Jason Pettus’s review published on Letterboxd :
2017 movie viewings, #110. A couple of weeks ago I watched and enjoyed M. Night Shyamalan's latest movie, Split (see my review here), which among other things got me talking about when exactly this once A-list Hollywood director lost his cache with audiences, which some people claim started with the "not really a surprise ending" The Village (which I liked more than others), but that everyone agrees reached its apex with 2006's Lady in the Water, the $100 million disaster that violently turned audiences against him, giving him a chance to make only one more big-budget movie (2008's The Happening, which only got produced because it was greenlit before Lady in the Water was released), before sinking so far so quickly within the studio system that the next four movies he made didn't even have his name mentioned in the commercials or other promotional material.
But is it fair to heap this much scorn on Lady in the Water? This is the question I kept asking myself after watching Split; after all, like many others, I didn't actually watch Lady in the Water when it first came out, smugly satisfied instead by the public bonfire others had built around it. And if we're going to be honest, people built that bonfire not just because of the actual movies but equally because Shyamalan's ego and arrogance had reached such an intolerable point by the mid-aughts (but for more, see the comments section of my Split review, where I go into detail about the cartoonishly self-serving 2004 documentary The Buried Secret of M. Night Shyamalan, in which not only is it posited that the filmmaker personally experienced all the supernatural things that he had made movies out of at that point in his life, but where it was later revealed by the Associated Press that Shyamalan had secretly produced and financed the documentary himself, and had forced everyone involved to sign non-disclosure agreements that would've fined them 5 million dollars for revealing that fact). And that's why, the day after I wrote my Split review, I decided to download and watch Lady in the Water, to see for myself whether all of us have unfairly derided the movie this entire time, whether in fact it's a sneaky classic that was a victim of Shyamalan's hubris as a simple human being back in those years.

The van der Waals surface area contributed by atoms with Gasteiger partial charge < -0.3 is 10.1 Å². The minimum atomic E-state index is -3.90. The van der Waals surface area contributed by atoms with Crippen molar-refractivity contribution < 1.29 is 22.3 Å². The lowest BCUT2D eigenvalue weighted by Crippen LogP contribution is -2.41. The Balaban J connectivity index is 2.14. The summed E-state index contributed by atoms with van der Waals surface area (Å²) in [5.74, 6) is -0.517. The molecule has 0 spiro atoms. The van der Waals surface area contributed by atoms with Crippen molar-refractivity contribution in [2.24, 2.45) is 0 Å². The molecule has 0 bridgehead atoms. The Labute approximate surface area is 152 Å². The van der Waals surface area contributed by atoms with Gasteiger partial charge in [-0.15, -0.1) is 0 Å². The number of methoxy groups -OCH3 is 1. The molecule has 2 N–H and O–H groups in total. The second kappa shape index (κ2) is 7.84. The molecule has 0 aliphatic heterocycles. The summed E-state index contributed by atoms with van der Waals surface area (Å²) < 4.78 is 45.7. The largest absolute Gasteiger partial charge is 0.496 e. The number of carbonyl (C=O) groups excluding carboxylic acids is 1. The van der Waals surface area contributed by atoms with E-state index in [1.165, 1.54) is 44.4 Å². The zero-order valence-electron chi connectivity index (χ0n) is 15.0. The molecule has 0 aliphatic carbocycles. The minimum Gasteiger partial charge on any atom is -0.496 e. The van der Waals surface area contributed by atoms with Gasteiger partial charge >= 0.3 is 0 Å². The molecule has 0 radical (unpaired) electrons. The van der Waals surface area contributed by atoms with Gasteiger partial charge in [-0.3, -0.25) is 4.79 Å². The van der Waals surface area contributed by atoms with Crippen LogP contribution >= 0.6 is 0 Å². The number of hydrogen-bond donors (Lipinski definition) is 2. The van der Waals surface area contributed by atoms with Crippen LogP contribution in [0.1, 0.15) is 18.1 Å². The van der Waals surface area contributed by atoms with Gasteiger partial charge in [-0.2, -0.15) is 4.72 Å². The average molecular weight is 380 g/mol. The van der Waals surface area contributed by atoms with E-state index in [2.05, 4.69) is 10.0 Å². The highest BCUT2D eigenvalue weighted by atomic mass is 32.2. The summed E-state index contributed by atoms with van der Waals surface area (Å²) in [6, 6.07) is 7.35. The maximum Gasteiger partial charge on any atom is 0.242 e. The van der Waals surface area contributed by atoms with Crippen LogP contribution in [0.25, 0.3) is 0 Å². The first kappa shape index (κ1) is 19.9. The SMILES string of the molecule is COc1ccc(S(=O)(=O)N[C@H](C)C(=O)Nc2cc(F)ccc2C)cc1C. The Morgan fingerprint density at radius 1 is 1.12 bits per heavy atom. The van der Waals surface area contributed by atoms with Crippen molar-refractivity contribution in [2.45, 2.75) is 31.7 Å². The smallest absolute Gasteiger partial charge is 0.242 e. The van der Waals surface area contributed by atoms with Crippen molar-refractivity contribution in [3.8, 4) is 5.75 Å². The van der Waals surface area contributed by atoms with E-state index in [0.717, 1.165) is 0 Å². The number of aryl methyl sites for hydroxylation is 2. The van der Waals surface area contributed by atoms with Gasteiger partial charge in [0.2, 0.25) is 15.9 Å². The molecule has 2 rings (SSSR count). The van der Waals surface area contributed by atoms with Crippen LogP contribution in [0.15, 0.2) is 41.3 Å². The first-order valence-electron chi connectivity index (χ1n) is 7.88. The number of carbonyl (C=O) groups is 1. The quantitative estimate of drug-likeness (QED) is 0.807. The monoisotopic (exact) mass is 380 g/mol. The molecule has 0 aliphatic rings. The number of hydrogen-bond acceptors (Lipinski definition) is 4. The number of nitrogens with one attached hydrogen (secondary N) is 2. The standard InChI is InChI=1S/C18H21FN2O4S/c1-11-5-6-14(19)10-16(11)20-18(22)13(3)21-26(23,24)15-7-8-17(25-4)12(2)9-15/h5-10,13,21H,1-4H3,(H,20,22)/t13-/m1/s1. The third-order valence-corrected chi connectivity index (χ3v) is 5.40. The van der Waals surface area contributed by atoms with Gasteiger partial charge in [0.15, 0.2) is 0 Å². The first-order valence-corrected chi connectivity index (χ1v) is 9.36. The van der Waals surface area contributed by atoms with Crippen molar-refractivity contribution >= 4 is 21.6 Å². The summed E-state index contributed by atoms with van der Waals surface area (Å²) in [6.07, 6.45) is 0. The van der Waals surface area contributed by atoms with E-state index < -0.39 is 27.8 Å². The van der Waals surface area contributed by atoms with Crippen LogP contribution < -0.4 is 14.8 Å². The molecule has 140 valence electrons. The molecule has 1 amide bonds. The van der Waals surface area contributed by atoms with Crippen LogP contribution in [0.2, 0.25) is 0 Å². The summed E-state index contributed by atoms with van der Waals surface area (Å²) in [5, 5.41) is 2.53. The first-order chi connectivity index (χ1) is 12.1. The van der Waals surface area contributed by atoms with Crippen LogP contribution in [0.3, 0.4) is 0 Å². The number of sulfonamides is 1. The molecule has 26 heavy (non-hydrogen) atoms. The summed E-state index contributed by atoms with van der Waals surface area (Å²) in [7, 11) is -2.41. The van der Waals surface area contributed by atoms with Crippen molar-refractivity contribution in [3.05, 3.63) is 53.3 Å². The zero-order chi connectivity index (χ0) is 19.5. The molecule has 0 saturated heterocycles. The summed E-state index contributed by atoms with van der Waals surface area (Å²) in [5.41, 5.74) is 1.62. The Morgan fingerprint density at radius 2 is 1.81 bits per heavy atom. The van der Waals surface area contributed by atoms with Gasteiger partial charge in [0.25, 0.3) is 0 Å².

And the verdict? Well, um, eeeeehhhhhhhhhhh. I mean, certainly it's better than the "unwatchable" reputation it has among certain circles, but only if you go into it with the right attitude; deliberately meant to be a child-friendly modern fairytale, it's actually not that bad if you accept it as such, a clever attempt to take an ancient-feeling folktale and to graft it Spielberg-style onto a modern suburban middle-class setting. (Specifically, for those who don't know, it's the story of otherworldly water nymphs who occasionally visit the human race in order to warn them of upcoming evil, as well as to alert them of saviors within their midst who will eventually save them from this evil, but with these spirits bound to a series of byzantine rules encompassed within a group of complex archetypes such as the "Author" and the "Guardian" and the "Healer" who help her navigate her time among the land-locked mortals; in our particular case, this nymph appears in the algae-infested swimming pool of a low-rent apartment complex on the edge of Philadelphia, with the various residents of this complex serving as the totems to let this mermaid-type creature work her magic.) When viewed in this spirit, it's actually not that terrible, and it makes you realize that much of this movie's backlash has to do with the studio promoting it at the time as "Yet Another Mindfucking Twist From The Brilliant Mind of M. Night Shyamalan!!!," which it clearly isn't and that Shyamalan clearly never meant it to be in the first place.